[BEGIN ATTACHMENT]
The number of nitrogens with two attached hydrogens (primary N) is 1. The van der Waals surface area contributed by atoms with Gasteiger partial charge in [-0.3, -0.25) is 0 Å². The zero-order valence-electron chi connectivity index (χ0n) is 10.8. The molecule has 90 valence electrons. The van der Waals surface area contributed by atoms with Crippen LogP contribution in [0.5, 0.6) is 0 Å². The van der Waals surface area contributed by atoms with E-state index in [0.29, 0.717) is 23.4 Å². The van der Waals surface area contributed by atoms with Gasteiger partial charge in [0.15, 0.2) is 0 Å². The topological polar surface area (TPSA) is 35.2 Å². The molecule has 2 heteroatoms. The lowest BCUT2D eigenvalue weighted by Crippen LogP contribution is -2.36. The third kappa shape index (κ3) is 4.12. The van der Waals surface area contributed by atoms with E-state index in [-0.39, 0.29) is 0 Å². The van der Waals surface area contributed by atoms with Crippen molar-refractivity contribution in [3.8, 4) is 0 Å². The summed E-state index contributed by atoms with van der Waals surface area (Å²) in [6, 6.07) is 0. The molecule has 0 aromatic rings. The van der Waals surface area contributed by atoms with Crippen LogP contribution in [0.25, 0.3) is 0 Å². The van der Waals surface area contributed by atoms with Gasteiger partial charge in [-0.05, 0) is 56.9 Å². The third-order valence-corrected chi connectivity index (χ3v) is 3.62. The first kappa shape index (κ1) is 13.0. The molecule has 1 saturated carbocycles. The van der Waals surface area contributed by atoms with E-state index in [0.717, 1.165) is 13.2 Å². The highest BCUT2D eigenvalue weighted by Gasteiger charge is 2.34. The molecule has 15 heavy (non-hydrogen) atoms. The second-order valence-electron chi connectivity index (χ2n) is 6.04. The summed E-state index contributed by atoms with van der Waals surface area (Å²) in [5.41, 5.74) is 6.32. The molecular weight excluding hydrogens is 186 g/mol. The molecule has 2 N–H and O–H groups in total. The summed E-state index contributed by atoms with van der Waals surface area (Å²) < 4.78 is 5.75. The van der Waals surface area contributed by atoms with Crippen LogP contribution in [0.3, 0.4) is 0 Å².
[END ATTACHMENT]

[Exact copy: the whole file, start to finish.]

The number of nitrogens with two attached hydrogens (primary N) is 1. The van der Waals surface area contributed by atoms with Gasteiger partial charge in [-0.3, -0.25) is 0 Å². The zero-order valence-electron chi connectivity index (χ0n) is 10.8. The molecule has 90 valence electrons. The van der Waals surface area contributed by atoms with Crippen LogP contribution in [0.5, 0.6) is 0 Å². The van der Waals surface area contributed by atoms with E-state index in [0.29, 0.717) is 23.4 Å². The van der Waals surface area contributed by atoms with Gasteiger partial charge in [0.15, 0.2) is 0 Å². The topological polar surface area (TPSA) is 35.2 Å². The molecule has 2 heteroatoms. The lowest BCUT2D eigenvalue weighted by Crippen LogP contribution is -2.36. The third kappa shape index (κ3) is 4.12. The van der Waals surface area contributed by atoms with E-state index in [-0.39, 0.29) is 0 Å². The van der Waals surface area contributed by atoms with Crippen molar-refractivity contribution in [3.8, 4) is 0 Å². The summed E-state index contributed by atoms with van der Waals surface area (Å²) in [6, 6.07) is 0. The molecule has 0 aromatic rings. The van der Waals surface area contributed by atoms with Crippen LogP contribution in [0.25, 0.3) is 0 Å². The van der Waals surface area contributed by atoms with Gasteiger partial charge in [-0.05, 0) is 56.9 Å². The third-order valence-corrected chi connectivity index (χ3v) is 3.62. The first kappa shape index (κ1) is 13.0. The molecule has 1 saturated carbocycles. The van der Waals surface area contributed by atoms with E-state index in [0.717, 1.165) is 13.2 Å². The highest BCUT2D eigenvalue weighted by Gasteiger charge is 2.34. The molecule has 15 heavy (non-hydrogen) atoms. The second-order valence-electron chi connectivity index (χ2n) is 6.04. The summed E-state index contributed by atoms with van der Waals surface area (Å²) in [5.41, 5.74) is 6.32. The molecular weight excluding hydrogens is 186 g/mol. The molecule has 2 N–H and O–H groups in total. The summed E-state index contributed by atoms with van der Waals surface area (Å²) < 4.78 is 5.75. The van der Waals surface area contributed by atoms with Crippen LogP contribution in [0.3, 0.4) is 0 Å².